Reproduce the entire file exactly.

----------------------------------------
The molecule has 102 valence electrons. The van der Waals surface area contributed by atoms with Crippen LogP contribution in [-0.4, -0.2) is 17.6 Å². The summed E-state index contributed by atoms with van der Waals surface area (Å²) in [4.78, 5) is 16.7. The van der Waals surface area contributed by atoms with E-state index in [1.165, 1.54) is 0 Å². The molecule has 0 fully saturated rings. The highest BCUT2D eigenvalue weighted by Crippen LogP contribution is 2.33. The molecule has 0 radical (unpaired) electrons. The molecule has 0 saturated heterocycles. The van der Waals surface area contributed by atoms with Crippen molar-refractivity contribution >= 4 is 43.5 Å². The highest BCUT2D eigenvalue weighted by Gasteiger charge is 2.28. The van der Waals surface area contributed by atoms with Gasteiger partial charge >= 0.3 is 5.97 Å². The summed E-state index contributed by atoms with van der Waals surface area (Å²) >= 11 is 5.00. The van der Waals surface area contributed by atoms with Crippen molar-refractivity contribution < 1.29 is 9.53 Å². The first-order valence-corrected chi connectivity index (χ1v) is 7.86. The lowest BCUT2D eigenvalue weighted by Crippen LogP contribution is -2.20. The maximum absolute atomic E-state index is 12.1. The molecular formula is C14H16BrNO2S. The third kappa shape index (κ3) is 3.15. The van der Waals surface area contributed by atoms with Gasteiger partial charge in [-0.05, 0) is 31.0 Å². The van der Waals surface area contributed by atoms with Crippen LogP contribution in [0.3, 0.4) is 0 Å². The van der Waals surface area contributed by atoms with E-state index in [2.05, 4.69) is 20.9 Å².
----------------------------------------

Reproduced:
The molecule has 102 valence electrons. The van der Waals surface area contributed by atoms with Crippen LogP contribution in [-0.4, -0.2) is 17.6 Å². The summed E-state index contributed by atoms with van der Waals surface area (Å²) in [4.78, 5) is 16.7. The van der Waals surface area contributed by atoms with E-state index in [1.165, 1.54) is 0 Å². The molecule has 0 fully saturated rings. The highest BCUT2D eigenvalue weighted by Crippen LogP contribution is 2.33. The molecule has 0 radical (unpaired) electrons. The molecule has 0 saturated heterocycles. The van der Waals surface area contributed by atoms with Crippen molar-refractivity contribution >= 4 is 43.5 Å². The highest BCUT2D eigenvalue weighted by Gasteiger charge is 2.28. The van der Waals surface area contributed by atoms with Gasteiger partial charge >= 0.3 is 5.97 Å². The summed E-state index contributed by atoms with van der Waals surface area (Å²) >= 11 is 5.00. The van der Waals surface area contributed by atoms with Crippen molar-refractivity contribution < 1.29 is 9.53 Å². The first-order valence-corrected chi connectivity index (χ1v) is 7.86. The lowest BCUT2D eigenvalue weighted by Crippen LogP contribution is -2.20. The maximum absolute atomic E-state index is 12.1. The molecular formula is C14H16BrNO2S. The third kappa shape index (κ3) is 3.15. The van der Waals surface area contributed by atoms with Gasteiger partial charge in [-0.05, 0) is 31.0 Å². The van der Waals surface area contributed by atoms with Crippen LogP contribution in [0.3, 0.4) is 0 Å². The van der Waals surface area contributed by atoms with E-state index in [2.05, 4.69) is 20.9 Å².